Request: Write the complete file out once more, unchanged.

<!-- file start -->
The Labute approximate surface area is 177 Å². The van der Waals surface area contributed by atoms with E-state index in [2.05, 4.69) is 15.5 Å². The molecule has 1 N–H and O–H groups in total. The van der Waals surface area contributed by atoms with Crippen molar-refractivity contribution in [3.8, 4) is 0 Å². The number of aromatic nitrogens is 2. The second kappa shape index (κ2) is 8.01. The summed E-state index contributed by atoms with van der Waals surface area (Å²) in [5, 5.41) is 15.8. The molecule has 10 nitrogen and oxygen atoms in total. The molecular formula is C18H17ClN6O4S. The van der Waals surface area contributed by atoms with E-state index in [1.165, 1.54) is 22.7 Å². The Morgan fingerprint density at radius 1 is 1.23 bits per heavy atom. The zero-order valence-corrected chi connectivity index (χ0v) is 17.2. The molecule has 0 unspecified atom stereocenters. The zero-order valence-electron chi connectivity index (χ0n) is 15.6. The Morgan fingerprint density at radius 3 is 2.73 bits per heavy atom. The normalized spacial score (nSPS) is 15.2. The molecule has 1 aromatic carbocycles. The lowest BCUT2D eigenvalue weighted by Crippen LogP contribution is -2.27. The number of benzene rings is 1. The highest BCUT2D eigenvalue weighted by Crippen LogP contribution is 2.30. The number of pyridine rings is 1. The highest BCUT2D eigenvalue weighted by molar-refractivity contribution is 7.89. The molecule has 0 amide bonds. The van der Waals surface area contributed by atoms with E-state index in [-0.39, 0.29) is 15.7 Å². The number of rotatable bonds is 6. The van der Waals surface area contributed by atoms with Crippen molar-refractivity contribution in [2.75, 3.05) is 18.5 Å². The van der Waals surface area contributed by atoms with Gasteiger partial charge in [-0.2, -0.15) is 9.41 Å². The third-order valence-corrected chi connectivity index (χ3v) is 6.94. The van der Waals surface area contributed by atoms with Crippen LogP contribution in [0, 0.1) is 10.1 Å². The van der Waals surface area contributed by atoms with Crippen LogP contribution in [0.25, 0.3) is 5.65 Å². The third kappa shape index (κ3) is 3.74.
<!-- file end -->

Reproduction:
The Labute approximate surface area is 177 Å². The van der Waals surface area contributed by atoms with E-state index in [2.05, 4.69) is 15.5 Å². The molecule has 1 N–H and O–H groups in total. The van der Waals surface area contributed by atoms with Crippen molar-refractivity contribution in [3.8, 4) is 0 Å². The number of aromatic nitrogens is 2. The second kappa shape index (κ2) is 8.01. The summed E-state index contributed by atoms with van der Waals surface area (Å²) in [5, 5.41) is 15.8. The molecule has 10 nitrogen and oxygen atoms in total. The molecular formula is C18H17ClN6O4S. The van der Waals surface area contributed by atoms with E-state index in [1.165, 1.54) is 22.7 Å². The Morgan fingerprint density at radius 1 is 1.23 bits per heavy atom. The zero-order valence-corrected chi connectivity index (χ0v) is 17.2. The molecule has 0 unspecified atom stereocenters. The zero-order valence-electron chi connectivity index (χ0n) is 15.6. The Morgan fingerprint density at radius 3 is 2.73 bits per heavy atom. The normalized spacial score (nSPS) is 15.2. The molecule has 1 aromatic carbocycles. The lowest BCUT2D eigenvalue weighted by Crippen LogP contribution is -2.27. The number of benzene rings is 1. The highest BCUT2D eigenvalue weighted by Crippen LogP contribution is 2.30. The number of pyridine rings is 1. The highest BCUT2D eigenvalue weighted by molar-refractivity contribution is 7.89. The molecule has 0 amide bonds. The van der Waals surface area contributed by atoms with E-state index in [-0.39, 0.29) is 15.7 Å². The number of rotatable bonds is 6. The van der Waals surface area contributed by atoms with Crippen molar-refractivity contribution in [2.75, 3.05) is 18.5 Å². The van der Waals surface area contributed by atoms with Gasteiger partial charge in [-0.2, -0.15) is 9.41 Å². The third-order valence-corrected chi connectivity index (χ3v) is 6.94. The van der Waals surface area contributed by atoms with Crippen LogP contribution in [0, 0.1) is 10.1 Å². The van der Waals surface area contributed by atoms with Crippen LogP contribution in [0.25, 0.3) is 5.65 Å². The third kappa shape index (κ3) is 3.74.